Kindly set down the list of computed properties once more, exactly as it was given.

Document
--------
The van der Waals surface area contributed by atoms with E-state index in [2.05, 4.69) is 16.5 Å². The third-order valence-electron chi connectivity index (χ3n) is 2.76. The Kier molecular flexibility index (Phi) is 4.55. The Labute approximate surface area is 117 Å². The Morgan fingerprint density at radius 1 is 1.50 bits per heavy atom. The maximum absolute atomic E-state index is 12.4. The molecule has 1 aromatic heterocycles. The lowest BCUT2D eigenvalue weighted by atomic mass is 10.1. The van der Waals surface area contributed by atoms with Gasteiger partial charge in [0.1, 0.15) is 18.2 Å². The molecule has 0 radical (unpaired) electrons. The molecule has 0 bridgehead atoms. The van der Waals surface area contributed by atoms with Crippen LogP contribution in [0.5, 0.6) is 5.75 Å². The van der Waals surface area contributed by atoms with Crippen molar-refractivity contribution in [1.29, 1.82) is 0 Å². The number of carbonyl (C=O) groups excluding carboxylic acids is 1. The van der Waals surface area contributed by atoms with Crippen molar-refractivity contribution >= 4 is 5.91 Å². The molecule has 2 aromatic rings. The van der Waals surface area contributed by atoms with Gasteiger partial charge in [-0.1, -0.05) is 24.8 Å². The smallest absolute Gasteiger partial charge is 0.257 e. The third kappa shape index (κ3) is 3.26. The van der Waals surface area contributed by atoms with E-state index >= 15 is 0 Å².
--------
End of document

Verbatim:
The van der Waals surface area contributed by atoms with E-state index in [2.05, 4.69) is 16.5 Å². The third-order valence-electron chi connectivity index (χ3n) is 2.76. The Kier molecular flexibility index (Phi) is 4.55. The Labute approximate surface area is 117 Å². The Morgan fingerprint density at radius 1 is 1.50 bits per heavy atom. The maximum absolute atomic E-state index is 12.4. The molecule has 1 aromatic heterocycles. The lowest BCUT2D eigenvalue weighted by atomic mass is 10.1. The van der Waals surface area contributed by atoms with Gasteiger partial charge in [0.1, 0.15) is 18.2 Å². The molecule has 0 radical (unpaired) electrons. The molecule has 0 bridgehead atoms. The van der Waals surface area contributed by atoms with Crippen LogP contribution in [0.5, 0.6) is 5.75 Å². The van der Waals surface area contributed by atoms with Crippen molar-refractivity contribution in [1.29, 1.82) is 0 Å². The number of carbonyl (C=O) groups excluding carboxylic acids is 1. The van der Waals surface area contributed by atoms with Crippen molar-refractivity contribution >= 4 is 5.91 Å². The molecule has 2 aromatic rings. The van der Waals surface area contributed by atoms with Gasteiger partial charge in [-0.1, -0.05) is 24.8 Å². The smallest absolute Gasteiger partial charge is 0.257 e. The third kappa shape index (κ3) is 3.26. The van der Waals surface area contributed by atoms with E-state index >= 15 is 0 Å².